form of solid deposits and or smoke. (2C) Carbon + Carbon Monoxide (2CO) +
Reduced heat→Insufficient Oxygen (O2) Combustion:- Combustion is chemical
reaction between fuel and oxygen which results is release of heat.

Effect of Excess Air:- Excess air affects the process in two ways:- a) The higher the
excess air quantity, the lower the flame temp and this results in a lower heat transfer.
Maximum flame temperature required for rapid transfer of heat to the surrounding
boiler metal is obtained only when no excess air is used. b) The more is the quantity
of excess air, the greater will be the weight of flue gas per unit weight of fuel burnt.
This increases the heat loss because air enters at ambient temperature and leaves the
boiler at high temperature, taking a considerable amount of useful heat with it. Excess
Air:- As we know that, more air than theoretical air is required for complete
combustion. Less excess air means incomplete combustion and Too much excess air
means large heat is dissipated to the chimney.

Efficiency Of Boiler

“The percentage of the total absorption heating value of outlet steam in the total
supply heating value is” known as the efficiency of Boiler”. @What is the Efficiency
Of Boiler? Boiler Efficiency may be indicated by:- a) Combustion Efficiency -
Indicates a burners ability to burn fuel measured by unburned fuel and excess air in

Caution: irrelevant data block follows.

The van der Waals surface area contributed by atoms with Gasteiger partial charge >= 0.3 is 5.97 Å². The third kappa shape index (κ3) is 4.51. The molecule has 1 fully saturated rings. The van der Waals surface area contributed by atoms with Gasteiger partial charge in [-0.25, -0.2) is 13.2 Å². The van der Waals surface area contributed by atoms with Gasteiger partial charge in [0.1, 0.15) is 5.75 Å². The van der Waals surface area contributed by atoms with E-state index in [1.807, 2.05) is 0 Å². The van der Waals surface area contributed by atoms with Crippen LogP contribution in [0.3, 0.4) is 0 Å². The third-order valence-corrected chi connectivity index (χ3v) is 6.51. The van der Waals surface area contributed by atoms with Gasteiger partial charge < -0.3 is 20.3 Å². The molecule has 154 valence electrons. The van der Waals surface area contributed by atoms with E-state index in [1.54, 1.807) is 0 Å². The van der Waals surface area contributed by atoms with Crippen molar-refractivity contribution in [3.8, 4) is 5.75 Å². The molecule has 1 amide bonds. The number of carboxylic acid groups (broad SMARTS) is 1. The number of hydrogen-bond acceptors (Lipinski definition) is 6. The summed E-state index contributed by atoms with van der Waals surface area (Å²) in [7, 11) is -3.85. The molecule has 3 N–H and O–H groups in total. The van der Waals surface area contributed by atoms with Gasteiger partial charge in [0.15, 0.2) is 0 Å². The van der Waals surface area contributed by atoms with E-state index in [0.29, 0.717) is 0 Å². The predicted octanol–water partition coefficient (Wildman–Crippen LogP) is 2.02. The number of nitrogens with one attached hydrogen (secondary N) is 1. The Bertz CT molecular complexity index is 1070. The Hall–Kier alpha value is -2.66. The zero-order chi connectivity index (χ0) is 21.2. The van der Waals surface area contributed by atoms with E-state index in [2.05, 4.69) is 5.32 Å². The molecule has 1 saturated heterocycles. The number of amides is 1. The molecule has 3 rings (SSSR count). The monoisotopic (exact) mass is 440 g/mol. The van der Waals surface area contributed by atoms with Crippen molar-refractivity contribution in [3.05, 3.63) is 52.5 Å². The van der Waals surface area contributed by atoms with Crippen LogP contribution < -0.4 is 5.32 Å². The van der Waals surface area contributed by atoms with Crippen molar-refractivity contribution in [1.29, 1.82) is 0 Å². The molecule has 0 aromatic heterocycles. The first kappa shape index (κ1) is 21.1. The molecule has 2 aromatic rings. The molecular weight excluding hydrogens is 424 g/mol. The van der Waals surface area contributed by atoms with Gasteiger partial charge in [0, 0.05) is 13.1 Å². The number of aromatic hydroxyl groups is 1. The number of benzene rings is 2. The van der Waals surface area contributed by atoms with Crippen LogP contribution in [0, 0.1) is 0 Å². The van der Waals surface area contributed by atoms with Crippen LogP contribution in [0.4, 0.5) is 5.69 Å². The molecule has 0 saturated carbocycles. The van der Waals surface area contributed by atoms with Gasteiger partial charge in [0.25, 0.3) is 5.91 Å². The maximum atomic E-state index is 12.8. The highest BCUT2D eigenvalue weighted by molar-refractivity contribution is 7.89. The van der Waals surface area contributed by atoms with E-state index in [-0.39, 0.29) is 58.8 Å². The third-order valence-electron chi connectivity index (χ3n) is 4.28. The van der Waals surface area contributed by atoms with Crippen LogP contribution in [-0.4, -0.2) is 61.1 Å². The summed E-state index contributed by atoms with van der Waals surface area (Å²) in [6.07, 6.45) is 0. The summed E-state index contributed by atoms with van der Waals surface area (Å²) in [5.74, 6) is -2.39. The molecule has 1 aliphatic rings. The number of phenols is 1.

the exhaust. b) Thermal Efficiency - Indicates the heat exchangers effectiveness to
transfer heat from the combustion process to the water or steam in the boiler,
exclusive radiation and convection losses. c) Fuel to Fluid Efficiency - Indicates the
overall efficiency of the boiler inclusive thermal efficiency of the heat exchanger,
radiation and convection losses - output divided by input.

@How to conduct Efficiency Test?:

@How to conduct Efficiency Test? This test can be conducted by:- 1.Direct method
This is i /p &o/p method because it requires only the useful o/p &the heat i /p (fuel) to
evaluate the efficiency. Boiler efficiency (%)= heat o/p heat i /p 2.Indirect Method It
aims at calculating several heat losses associated with the boiler & subtracting heat
loss % from 100. Dry flue gas losses Heat loss due to moisture in fuel Heat loss due to
moisture from burning hydrogen Heat lost due to moisture in air

Due to inaccuracy of direct method which denies heat losses, we adopt indirect
method for our calculations.